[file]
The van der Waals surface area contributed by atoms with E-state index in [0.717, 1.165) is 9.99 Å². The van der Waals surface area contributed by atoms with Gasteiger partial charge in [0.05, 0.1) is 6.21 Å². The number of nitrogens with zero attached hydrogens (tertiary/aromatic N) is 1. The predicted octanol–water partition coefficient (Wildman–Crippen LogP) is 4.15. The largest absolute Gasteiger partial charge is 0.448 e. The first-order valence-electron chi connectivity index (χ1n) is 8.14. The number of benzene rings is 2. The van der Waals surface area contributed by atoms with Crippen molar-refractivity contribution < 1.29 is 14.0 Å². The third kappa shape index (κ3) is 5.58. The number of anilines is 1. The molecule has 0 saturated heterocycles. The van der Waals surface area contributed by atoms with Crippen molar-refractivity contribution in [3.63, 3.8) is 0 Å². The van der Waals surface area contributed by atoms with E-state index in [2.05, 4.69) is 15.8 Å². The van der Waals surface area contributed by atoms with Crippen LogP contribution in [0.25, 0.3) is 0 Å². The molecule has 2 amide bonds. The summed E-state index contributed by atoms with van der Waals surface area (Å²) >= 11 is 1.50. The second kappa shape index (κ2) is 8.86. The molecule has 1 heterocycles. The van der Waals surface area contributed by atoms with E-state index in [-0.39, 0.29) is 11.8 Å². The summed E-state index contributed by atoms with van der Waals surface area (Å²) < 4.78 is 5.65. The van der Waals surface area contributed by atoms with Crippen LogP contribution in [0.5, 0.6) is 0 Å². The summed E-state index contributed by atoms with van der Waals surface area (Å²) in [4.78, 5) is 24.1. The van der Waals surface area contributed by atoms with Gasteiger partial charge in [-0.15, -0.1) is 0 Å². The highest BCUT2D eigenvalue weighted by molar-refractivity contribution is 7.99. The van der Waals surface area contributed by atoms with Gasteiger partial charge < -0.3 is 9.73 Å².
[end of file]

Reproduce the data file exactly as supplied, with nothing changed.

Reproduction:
The van der Waals surface area contributed by atoms with E-state index in [0.717, 1.165) is 9.99 Å². The van der Waals surface area contributed by atoms with Gasteiger partial charge in [0.05, 0.1) is 6.21 Å². The number of nitrogens with zero attached hydrogens (tertiary/aromatic N) is 1. The predicted octanol–water partition coefficient (Wildman–Crippen LogP) is 4.15. The largest absolute Gasteiger partial charge is 0.448 e. The first-order valence-electron chi connectivity index (χ1n) is 8.14. The number of benzene rings is 2. The van der Waals surface area contributed by atoms with Crippen molar-refractivity contribution < 1.29 is 14.0 Å². The third kappa shape index (κ3) is 5.58. The number of anilines is 1. The molecule has 0 saturated heterocycles. The van der Waals surface area contributed by atoms with Crippen molar-refractivity contribution in [3.63, 3.8) is 0 Å². The van der Waals surface area contributed by atoms with E-state index in [2.05, 4.69) is 15.8 Å². The van der Waals surface area contributed by atoms with Crippen LogP contribution in [0.25, 0.3) is 0 Å². The molecule has 2 amide bonds. The summed E-state index contributed by atoms with van der Waals surface area (Å²) >= 11 is 1.50. The second kappa shape index (κ2) is 8.86. The molecule has 1 heterocycles. The van der Waals surface area contributed by atoms with E-state index in [-0.39, 0.29) is 11.8 Å². The summed E-state index contributed by atoms with van der Waals surface area (Å²) < 4.78 is 5.65. The van der Waals surface area contributed by atoms with Crippen LogP contribution in [0.5, 0.6) is 0 Å². The summed E-state index contributed by atoms with van der Waals surface area (Å²) in [4.78, 5) is 24.1. The van der Waals surface area contributed by atoms with Gasteiger partial charge in [-0.15, -0.1) is 0 Å². The highest BCUT2D eigenvalue weighted by molar-refractivity contribution is 7.99. The van der Waals surface area contributed by atoms with Gasteiger partial charge < -0.3 is 9.73 Å².